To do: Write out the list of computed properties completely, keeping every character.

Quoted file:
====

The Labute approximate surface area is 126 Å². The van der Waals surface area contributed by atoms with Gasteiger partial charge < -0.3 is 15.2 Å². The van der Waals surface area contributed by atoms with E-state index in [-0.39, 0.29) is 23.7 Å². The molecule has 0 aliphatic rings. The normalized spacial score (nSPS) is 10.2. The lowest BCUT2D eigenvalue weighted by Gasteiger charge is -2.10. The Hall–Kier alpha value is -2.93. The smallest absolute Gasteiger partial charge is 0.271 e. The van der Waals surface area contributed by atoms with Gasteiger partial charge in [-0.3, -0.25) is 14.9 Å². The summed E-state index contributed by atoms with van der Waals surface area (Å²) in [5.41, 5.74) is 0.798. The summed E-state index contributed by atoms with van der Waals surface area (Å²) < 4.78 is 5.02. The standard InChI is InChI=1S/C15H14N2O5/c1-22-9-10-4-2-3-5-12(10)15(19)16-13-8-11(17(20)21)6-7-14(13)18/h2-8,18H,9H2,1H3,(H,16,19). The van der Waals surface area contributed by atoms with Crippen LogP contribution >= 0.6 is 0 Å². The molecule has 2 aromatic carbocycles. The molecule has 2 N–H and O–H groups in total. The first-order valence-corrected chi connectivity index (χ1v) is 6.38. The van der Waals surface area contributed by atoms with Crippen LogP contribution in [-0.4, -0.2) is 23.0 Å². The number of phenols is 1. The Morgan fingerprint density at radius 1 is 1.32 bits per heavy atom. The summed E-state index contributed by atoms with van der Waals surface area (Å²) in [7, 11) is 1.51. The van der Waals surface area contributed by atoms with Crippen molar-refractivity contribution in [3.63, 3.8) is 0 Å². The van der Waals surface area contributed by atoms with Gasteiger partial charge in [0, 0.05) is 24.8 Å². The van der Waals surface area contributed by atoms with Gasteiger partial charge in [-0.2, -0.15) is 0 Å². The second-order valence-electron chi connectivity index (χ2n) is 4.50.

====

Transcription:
The Labute approximate surface area is 126 Å². The van der Waals surface area contributed by atoms with Gasteiger partial charge < -0.3 is 15.2 Å². The van der Waals surface area contributed by atoms with E-state index in [-0.39, 0.29) is 23.7 Å². The molecule has 0 aliphatic rings. The normalized spacial score (nSPS) is 10.2. The lowest BCUT2D eigenvalue weighted by Gasteiger charge is -2.10. The Hall–Kier alpha value is -2.93. The smallest absolute Gasteiger partial charge is 0.271 e. The van der Waals surface area contributed by atoms with Gasteiger partial charge in [-0.3, -0.25) is 14.9 Å². The summed E-state index contributed by atoms with van der Waals surface area (Å²) in [5.41, 5.74) is 0.798. The summed E-state index contributed by atoms with van der Waals surface area (Å²) < 4.78 is 5.02. The standard InChI is InChI=1S/C15H14N2O5/c1-22-9-10-4-2-3-5-12(10)15(19)16-13-8-11(17(20)21)6-7-14(13)18/h2-8,18H,9H2,1H3,(H,16,19). The van der Waals surface area contributed by atoms with Crippen LogP contribution >= 0.6 is 0 Å². The molecule has 2 aromatic carbocycles. The molecule has 2 N–H and O–H groups in total. The first-order valence-corrected chi connectivity index (χ1v) is 6.38. The van der Waals surface area contributed by atoms with Crippen LogP contribution in [-0.4, -0.2) is 23.0 Å². The number of phenols is 1. The Morgan fingerprint density at radius 1 is 1.32 bits per heavy atom. The summed E-state index contributed by atoms with van der Waals surface area (Å²) in [7, 11) is 1.51. The van der Waals surface area contributed by atoms with Crippen molar-refractivity contribution in [3.63, 3.8) is 0 Å². The van der Waals surface area contributed by atoms with Gasteiger partial charge in [0, 0.05) is 24.8 Å². The van der Waals surface area contributed by atoms with Gasteiger partial charge in [-0.2, -0.15) is 0 Å². The second-order valence-electron chi connectivity index (χ2n) is 4.50.